Back to the future
HAU: Journal of Ethnographic Theory
This work is licensed under the Creative Commons | © Bruce Kapferer. Comment on Descola, Philippe. 2013. Beyond nature and culture. Translated by Janet Lloyd with a foreword by Marshall Sahlins. Chicago: University of Chicago Press. Marshall Sahlins in his Foreword recognizes Philippe Descola as the return of the prodigal: Beyond nature and culture (2013a) expressing a coming back to prominence of Claude Lévi-Strauss' grand anthropological structuralist project. But the emperor has new clothes.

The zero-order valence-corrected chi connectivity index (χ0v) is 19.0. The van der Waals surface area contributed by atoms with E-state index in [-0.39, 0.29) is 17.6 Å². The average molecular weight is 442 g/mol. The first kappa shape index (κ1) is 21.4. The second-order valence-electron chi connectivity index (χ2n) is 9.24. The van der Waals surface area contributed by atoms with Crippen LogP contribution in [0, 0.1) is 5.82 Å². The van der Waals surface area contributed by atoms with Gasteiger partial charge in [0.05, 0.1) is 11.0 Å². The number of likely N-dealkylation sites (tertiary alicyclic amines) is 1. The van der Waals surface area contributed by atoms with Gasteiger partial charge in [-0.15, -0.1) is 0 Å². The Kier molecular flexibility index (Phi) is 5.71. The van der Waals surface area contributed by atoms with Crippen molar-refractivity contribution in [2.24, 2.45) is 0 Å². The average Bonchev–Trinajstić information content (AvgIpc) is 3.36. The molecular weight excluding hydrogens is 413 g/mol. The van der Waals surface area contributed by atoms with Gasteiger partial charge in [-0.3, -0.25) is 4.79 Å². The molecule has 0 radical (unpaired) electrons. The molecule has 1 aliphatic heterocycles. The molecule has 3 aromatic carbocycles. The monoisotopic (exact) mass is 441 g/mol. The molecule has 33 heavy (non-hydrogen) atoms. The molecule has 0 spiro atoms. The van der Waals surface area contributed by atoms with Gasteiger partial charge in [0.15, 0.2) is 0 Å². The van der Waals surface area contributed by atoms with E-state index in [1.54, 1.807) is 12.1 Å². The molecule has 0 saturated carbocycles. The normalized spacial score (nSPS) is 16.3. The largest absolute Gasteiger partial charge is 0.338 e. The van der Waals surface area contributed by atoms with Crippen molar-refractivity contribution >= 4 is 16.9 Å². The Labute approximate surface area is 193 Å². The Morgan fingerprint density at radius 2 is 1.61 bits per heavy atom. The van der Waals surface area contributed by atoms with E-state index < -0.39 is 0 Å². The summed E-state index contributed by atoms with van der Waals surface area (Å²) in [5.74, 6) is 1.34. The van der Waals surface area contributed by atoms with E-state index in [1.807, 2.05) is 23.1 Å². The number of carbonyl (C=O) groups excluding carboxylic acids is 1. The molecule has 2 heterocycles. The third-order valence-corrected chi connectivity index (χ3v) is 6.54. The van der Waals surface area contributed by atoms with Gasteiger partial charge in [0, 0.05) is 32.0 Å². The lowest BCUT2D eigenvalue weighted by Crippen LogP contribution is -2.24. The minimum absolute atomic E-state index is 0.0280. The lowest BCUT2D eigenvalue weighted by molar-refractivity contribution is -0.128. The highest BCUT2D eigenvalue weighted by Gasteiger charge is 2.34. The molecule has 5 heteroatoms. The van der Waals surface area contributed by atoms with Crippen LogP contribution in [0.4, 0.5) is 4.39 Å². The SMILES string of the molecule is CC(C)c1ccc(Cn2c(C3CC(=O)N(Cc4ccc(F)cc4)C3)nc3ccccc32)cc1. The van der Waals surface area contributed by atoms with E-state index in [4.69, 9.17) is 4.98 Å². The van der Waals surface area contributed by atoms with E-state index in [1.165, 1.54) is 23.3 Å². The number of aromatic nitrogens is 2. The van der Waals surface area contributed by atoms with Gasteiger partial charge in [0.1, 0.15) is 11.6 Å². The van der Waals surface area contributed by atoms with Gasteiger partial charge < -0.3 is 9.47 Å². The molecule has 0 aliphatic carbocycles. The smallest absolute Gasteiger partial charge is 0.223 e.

... This book is poststructuralist, perhaps more accurately neostructuralist, which rides the New Wave of antianthropocentric and sociocentric orientations that are distanced from and opposed to previous anthropologies. It is structuralism refurbished and perhaps with grander objectives than the earlier manifestation. Descola aims to clear away the barriers to Lévi-Strauss' ambitions for a truly unified anthropological understanding of human being-particularly that of the nature/culture opposition. This is integral to many dominant orientations in the human sciences, usually Euro/American in origin, and contributes to the reproduction of prevailing scientifically-based interpretations of human practice that destroys their potential for humanity's self-understanding in general. Such dualism as it defeated the attainment of Lévi-Strauss's own magnificent project inhibits anthropology's acceptance and contribution within the halls of science as many of its other features (its socio-centricity, for instance) may stop it from fully realizing the significance of the approaches and findings in other scientific areas. This last has been a major point of debate in the discipline; Lévi-Strauss and Bateson, for example, argued for greater openness to other nonhuman areas of enquiry. Descola says he is for a monist anthropology that does not subscribe to the disciplinary limits of the past. Beyond nature and culture is a work for anthropology